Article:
These are the first offerings from the Isley Brothers’ T-Neck record label, and many consider special because Jimi Hendrix played lead guitar on them. However, these tracks bombed as singles. “Testify” is noisy and congested, too much is going on. Hendrix’s guitar is prominent, and identifies him as conclusively as a DNA sample. The Isleys imitate popular singers Stevie Wonder, Ray Charles, and James Brown on “Testify,” but the imitations are weak and sound like clones of each other. “Move Over and Let Me Dance” has some of “Testify”‘s problems but works a little better, it has a danceable groove and a much better hook. The only soft selection is “The Last Girl,” which has an airy sound, and features a rare laid-back vocal from Ron Isley during this phase of his career. Hendrix fans will love this, but fans of the Isleys’ later stuff will not be impressed.
Love Is is a double album by Eric Burdon and The Animals which was released in 1968 in both the United Kingdom and United States. It was the last album released before The Animals’ second dissolution in 1969. An edited version of the track “Ring of Fire” was released as a single and peaked at No. 35 in the UK pop charts, breaking the top 40 in Germany, Holland, and Australia as well.
Aside from the self-penned “I’m Dying (or am I?)”, the album consists entirely of cover songs with extended arrangements by the Animals and sometimes even additional lyrics and musical sections. The entire Side D is occupied by a medley of songs originally by Dantalian’s Chariot, a former group of band members Zoot Money and Andy Summers. Dantalian’s Chariot archivists have been unable to locate a recording of “Gemini”, and it is possible that Eric Burdon and the Animals were the first to actually record the song.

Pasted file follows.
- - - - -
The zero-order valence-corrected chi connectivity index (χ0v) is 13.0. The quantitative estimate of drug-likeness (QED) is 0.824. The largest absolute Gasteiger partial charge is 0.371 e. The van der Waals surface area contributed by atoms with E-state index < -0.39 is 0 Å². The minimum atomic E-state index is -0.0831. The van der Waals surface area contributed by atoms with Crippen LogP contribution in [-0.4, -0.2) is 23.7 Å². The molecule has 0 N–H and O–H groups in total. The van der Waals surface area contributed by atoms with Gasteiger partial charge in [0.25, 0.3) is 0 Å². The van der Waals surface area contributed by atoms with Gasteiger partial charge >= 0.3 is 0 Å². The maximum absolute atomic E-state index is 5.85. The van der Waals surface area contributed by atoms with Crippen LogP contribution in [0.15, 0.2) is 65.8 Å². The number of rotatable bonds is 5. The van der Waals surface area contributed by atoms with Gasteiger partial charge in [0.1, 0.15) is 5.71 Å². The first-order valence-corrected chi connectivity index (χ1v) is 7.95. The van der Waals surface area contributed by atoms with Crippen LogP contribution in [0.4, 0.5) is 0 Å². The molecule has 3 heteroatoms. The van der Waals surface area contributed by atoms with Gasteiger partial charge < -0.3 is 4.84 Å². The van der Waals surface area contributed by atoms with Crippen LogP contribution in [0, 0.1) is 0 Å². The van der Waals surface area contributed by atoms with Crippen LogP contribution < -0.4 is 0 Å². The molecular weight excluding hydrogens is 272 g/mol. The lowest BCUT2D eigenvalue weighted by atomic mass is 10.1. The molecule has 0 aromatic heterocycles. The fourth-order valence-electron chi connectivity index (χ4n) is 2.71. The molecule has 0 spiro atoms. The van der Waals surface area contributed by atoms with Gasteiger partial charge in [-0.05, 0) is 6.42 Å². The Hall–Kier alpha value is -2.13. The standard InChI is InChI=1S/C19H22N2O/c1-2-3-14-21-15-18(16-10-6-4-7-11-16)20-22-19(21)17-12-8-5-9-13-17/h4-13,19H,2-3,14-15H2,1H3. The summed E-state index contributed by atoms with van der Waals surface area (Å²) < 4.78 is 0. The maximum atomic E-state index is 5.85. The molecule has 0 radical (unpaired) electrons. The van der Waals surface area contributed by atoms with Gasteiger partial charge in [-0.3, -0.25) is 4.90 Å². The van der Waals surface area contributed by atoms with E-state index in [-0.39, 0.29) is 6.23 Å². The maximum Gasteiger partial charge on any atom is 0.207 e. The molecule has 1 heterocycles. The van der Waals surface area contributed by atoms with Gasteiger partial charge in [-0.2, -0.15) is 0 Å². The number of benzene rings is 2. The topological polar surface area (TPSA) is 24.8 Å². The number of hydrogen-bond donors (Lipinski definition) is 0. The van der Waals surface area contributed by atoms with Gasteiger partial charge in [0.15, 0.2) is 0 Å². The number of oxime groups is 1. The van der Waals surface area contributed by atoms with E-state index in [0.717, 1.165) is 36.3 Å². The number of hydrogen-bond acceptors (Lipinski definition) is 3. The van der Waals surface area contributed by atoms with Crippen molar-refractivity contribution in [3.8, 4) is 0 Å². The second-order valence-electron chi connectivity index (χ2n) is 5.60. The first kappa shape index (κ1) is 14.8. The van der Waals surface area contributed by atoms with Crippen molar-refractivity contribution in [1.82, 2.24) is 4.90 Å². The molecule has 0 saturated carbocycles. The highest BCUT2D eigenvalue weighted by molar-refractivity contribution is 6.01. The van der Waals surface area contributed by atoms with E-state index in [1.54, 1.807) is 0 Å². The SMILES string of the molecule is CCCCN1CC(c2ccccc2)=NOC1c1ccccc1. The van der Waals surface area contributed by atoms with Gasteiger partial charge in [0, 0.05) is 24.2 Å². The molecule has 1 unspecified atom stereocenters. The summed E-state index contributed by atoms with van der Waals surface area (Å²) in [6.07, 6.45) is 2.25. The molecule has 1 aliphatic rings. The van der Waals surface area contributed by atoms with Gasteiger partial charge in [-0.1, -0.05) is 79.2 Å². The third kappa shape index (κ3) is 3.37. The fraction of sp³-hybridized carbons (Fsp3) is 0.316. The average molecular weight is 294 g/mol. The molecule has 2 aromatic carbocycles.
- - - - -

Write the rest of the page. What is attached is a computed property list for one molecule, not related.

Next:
This album captured the only studio work of guitarist Andy Summers with the group. The recording of Traffic’s “Coloured Rain” includes a guitar solo by Summers which runs a full 4 minutes and 15 seconds. To ensure he ended at the right place, Zoot Money kept count throughout the solo and gave him the cue out at bar 189
Ronnie Earl and his band recorded “live in concert” during their European tour ’93. High-energy blues at its best. If you’ve seen him ‘live’ you know what I am talking about.
Especially for the lovers of straight blues guitar, this album will be more than a welcomed addition to their Ronnie Earl collection.
I always thought that he was best in a live situation, on stage, facing a supportive audience. We tried to capture that special feel, and the high energy of a Ronnie Earl performance.
A treat for all lovers of hard-drivin’ guitar blues, performed by one of the greatest guitar players on planet earth.